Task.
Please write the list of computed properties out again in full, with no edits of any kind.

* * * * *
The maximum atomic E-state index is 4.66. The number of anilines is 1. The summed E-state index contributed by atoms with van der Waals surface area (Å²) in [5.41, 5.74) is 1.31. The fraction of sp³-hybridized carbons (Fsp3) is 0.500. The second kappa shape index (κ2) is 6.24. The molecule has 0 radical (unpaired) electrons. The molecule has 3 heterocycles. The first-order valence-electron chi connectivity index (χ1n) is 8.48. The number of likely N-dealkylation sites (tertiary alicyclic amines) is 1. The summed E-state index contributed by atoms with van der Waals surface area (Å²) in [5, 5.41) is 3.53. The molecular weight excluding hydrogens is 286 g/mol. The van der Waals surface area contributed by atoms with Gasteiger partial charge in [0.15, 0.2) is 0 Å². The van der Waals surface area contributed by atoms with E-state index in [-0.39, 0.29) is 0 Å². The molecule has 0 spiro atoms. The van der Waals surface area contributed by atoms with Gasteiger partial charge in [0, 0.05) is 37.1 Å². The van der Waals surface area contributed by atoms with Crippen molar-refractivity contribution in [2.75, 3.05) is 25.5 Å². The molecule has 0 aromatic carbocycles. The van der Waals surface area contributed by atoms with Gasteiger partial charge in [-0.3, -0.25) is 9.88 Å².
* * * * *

The maximum atomic E-state index is 4.66. The number of anilines is 1. The summed E-state index contributed by atoms with van der Waals surface area (Å²) in [5.41, 5.74) is 1.31. The fraction of sp³-hybridized carbons (Fsp3) is 0.500. The second kappa shape index (κ2) is 6.24. The molecule has 0 radical (unpaired) electrons. The molecule has 3 heterocycles. The first-order valence-electron chi connectivity index (χ1n) is 8.48. The number of likely N-dealkylation sites (tertiary alicyclic amines) is 1. The summed E-state index contributed by atoms with van der Waals surface area (Å²) in [5, 5.41) is 3.53. The molecular weight excluding hydrogens is 286 g/mol. The van der Waals surface area contributed by atoms with Gasteiger partial charge in [0.15, 0.2) is 0 Å². The van der Waals surface area contributed by atoms with E-state index in [-0.39, 0.29) is 0 Å². The molecule has 0 spiro atoms. The van der Waals surface area contributed by atoms with Gasteiger partial charge in [0, 0.05) is 37.1 Å². The van der Waals surface area contributed by atoms with Crippen molar-refractivity contribution in [2.75, 3.05) is 25.5 Å². The molecule has 0 aromatic carbocycles. The van der Waals surface area contributed by atoms with Gasteiger partial charge in [-0.3, -0.25) is 9.88 Å².